1) Is It Legal?
Poultry keeping is regulated at the local, state, and federal levels, and if your property is zoned as residential, you should expect certain restrictions. In addition to zoning regulations, you may also run into restrictive covenants — a clause in your home’s deed establishing constraints on how you’re allowed to use your property. If you’re subject to a restrictive covenant (or other homeowners association rules), you’ll need to determine if there are terms surrounding the keeping of chickens.
Don’t forget to speak with your neighbors before bringing chickens onto your property — it’s common courtesy. It’s likely your neighbors will turn into allies if they’re made aware of your chickens beforehand. Plus, you can always sweeten the deal with fresh eggs as a way to thank them for their patience. Keeping your neighbors informed and happy is so much easier than ending up in small claims court should they decide your chickens are a nuisance.
2) Can You Protect Them From Predators?
Depending on what part of the country you call home, any number of predators may pose a problem for your flock. Coyotes, raccoons, foxes, weasels, birds of prey, opossums, skunks, and snakes — even domestic cats and dogs — are all dangers you may face. It’s not an easy job protecting your chickens from the creatures that want to eat them — and it’s also not cheap.
Securing your chicken coop entails quite a few things. First, it needs to be raised two feet off the ground to keep snakes and skunks from lodging beneath it and stealing eggs, chicks, and pullets. You’ll need to cover all openings in the coop (think windows and vents) with hardware cloth. Your Finally, the coop door will need a sturdy, multiple step lock as raccoons are quite capable of unlatching single step locks and turning door handles.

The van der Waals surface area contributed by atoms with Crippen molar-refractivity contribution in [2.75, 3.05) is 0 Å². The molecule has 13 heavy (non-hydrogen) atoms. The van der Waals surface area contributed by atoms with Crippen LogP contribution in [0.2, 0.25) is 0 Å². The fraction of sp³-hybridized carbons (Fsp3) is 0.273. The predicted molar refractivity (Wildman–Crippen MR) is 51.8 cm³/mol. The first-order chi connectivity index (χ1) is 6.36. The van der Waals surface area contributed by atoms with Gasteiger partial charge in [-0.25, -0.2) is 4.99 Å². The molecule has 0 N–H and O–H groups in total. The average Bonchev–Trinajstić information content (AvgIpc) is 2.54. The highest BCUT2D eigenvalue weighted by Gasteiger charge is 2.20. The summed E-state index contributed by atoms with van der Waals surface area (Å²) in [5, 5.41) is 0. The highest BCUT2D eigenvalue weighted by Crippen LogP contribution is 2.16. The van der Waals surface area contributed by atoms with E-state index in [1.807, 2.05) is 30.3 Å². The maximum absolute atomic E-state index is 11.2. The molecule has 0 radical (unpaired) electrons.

In order to keep your birds in and predators out, the run should be made of welded-wire mesh, electric netting, or other fencing materials with small openings. If your run doesn’t have a roof, cover it with a wire mesh net to protect your flock from birds of prey. Since some predators are absolutely relentless when trying to get to your chickens, you may want to consider adding some electric fencing to your run. A ground wire placed four to six inches from the bottom of your current fence, a wire along the top (to deter climbing predators), and a 5,000 volt charger will work perfectly to keep danger out.
3) Can You Commit to Their Needs?
Keeping a happy, healthy flock requires of substantial investment of both time and money. The costs of food, a coop and run, as well as protection from weather and predators can add up fast. Just like cats and dogs, chickens require periodic veterinary care for vaccinations, illness, and injuries.
They also live outdoors — which means you have to provide dedicated, consistent care, even when temperatures soar or plummet. Rain, snow, and ice can make going outside seem like a nightmare, but you still have to do it. Requiring daily care also means arranging for alternate care when you’re on vacation or away from your home for a long period of time. Expect to do all of this for up to ten years — that’s how long chickens live.
Keeping backyard chickens can be a real joy — but it can also end in heartache if you’re not adequately prepared. Before you take the plunge, be sure to do tons of research, know everything your chickens will need, and consider what’s best for both you and your family. Only then will you be able to make an informed decision.